Monday, April 2, 2012
I finally got around to begin reading a book I got for Christmas called “That Used to be Us" by Michael Mandelbaum and Tom Friedman. The book is about the United States of America, our major challenges, with some possible solutions and emphasizing that education should be our priority.
Yesterday my daughter was telling us about the new STAAR test, saying that her class will never pass that test because they are having trouble with what she’s currently teaching. The questions are confusing and the material is substandard at best. The test was developed by someone’s brother-in-law or it’s the cheapest test out there.
Historically America has educated its people up to and beyond the technology demands of every era. That lasted until the 1970s, but then we stopped keeping up. And when we stopped income inequality begin widening as a job opportunity for the high-school dropout shrunk. I believe everyone knows that we have to educate our young people up to and beyond the new levels of technology but are just spinning our wheels arguing about the same barriers. Local districts evaluate their success on how much better they are than their neighboring districts, but they should be measuring their success against students in China, Finland, Taiwan, and South Korea.
Teachers and principals should be at the forefront of any discussion about improving education. The book describes how a school district in Colorado mimicked the teaching methods of successful countries. They elevated the status of the teachers and promoted the gifted teachers and called them masters. The master's methods were filmed for other inspiring teachers to learn from, and they were required to sit in on a class of a master instructor. Teacher's tenure would be based on job performance and not years in service. Teachers were evaluated three times a year. The quality of an educational system cannot exceed the quality of the teachers. It's been recommended that we create a few West Point like universities for would- be teachers and principals.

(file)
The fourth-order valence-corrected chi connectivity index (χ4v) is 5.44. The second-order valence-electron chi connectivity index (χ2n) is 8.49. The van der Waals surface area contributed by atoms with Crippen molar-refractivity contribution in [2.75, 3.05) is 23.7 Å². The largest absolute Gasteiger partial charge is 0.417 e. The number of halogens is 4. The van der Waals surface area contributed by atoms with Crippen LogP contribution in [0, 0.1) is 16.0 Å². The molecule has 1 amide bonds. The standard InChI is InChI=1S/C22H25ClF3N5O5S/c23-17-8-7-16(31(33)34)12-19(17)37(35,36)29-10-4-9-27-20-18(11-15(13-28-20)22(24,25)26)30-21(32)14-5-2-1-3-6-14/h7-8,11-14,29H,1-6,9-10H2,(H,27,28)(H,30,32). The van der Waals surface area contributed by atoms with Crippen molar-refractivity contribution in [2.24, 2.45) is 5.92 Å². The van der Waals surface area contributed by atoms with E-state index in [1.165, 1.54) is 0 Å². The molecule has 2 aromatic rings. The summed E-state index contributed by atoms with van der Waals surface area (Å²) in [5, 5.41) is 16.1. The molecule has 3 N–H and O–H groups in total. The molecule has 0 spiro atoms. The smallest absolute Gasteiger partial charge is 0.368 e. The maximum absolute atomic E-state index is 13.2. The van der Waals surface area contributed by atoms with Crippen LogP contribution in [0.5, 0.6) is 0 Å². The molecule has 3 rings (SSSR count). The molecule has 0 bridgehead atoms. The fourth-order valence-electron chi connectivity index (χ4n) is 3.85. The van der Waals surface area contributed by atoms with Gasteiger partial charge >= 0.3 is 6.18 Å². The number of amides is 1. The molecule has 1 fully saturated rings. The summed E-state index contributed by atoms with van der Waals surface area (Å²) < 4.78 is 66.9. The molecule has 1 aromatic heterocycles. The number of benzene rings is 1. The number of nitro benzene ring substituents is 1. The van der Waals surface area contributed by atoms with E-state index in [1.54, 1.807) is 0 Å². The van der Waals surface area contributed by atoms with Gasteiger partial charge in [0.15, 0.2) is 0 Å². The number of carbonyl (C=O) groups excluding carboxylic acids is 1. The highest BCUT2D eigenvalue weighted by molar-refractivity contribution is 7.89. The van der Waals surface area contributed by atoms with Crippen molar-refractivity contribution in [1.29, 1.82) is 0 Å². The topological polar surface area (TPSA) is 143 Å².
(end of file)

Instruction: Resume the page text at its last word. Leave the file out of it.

If you take the lowest performing students and you put them in a classroom of highly effective teachers, we know that in three years, we will close the achievement gap. We also know that the opposite is true and that we'll blow that achievement gap open so wide, that will never be able to close it.
The principal should do the hiring and the firing of teachers rather than the local school board. The principle would also serve as an inspirational leader to bring out the best in teachers and students, and most importantly, they must be part of any evaluation process of any school system. The difference a good principle makes cannot be overstated in retention of good teachers. It would be up to the principle to get all the necessary groups on board and convince them how it's in their interest to get involved. How can the inner cities ever improve if we keep dumping the worst teachers on them? Yes, money may be saved in a short term by voting down tax increases for schools but if that results in higher dropout rates and higher unemployment, the cost to the state and communities will be higher.
When people start to think that we have an impossible task ahead of us, they should be reminded of the Tuskegee airmen, the first African-America aviators in United States Armed forces, who flew many successful missions in World War II.
You have to realize that back then, and it was thought that a black man did not have the courage, or intelligence or stamina to fly one of America's most expensive warplanes. They became the only squadron that never lost a bomber.
Have you noticed with a few notable exceptions, the people who know the global labor market best-the members of the business community- dropped out of national debate? Business leaders used to be known for lobbying for better education, infrastructure, immigration, free trade, and rules to promote constructive risk taking. They are simply taking their jobs overseas and not necessarily for the lower labor costs but for the most skilled.
Instead of lobbying Congress to double federal spending on basic research in physical science and support a national policy to promote high-speed broadband communication networks that Japan and Korea have done, business leaders have taken a line from Carly Fiorina, when she said, " There's no job that is America's God-given right anymore."
The number-one strategy in our economic plan should be education. As President Obama said, " the country that out educates us today, will out compete is tomorrow."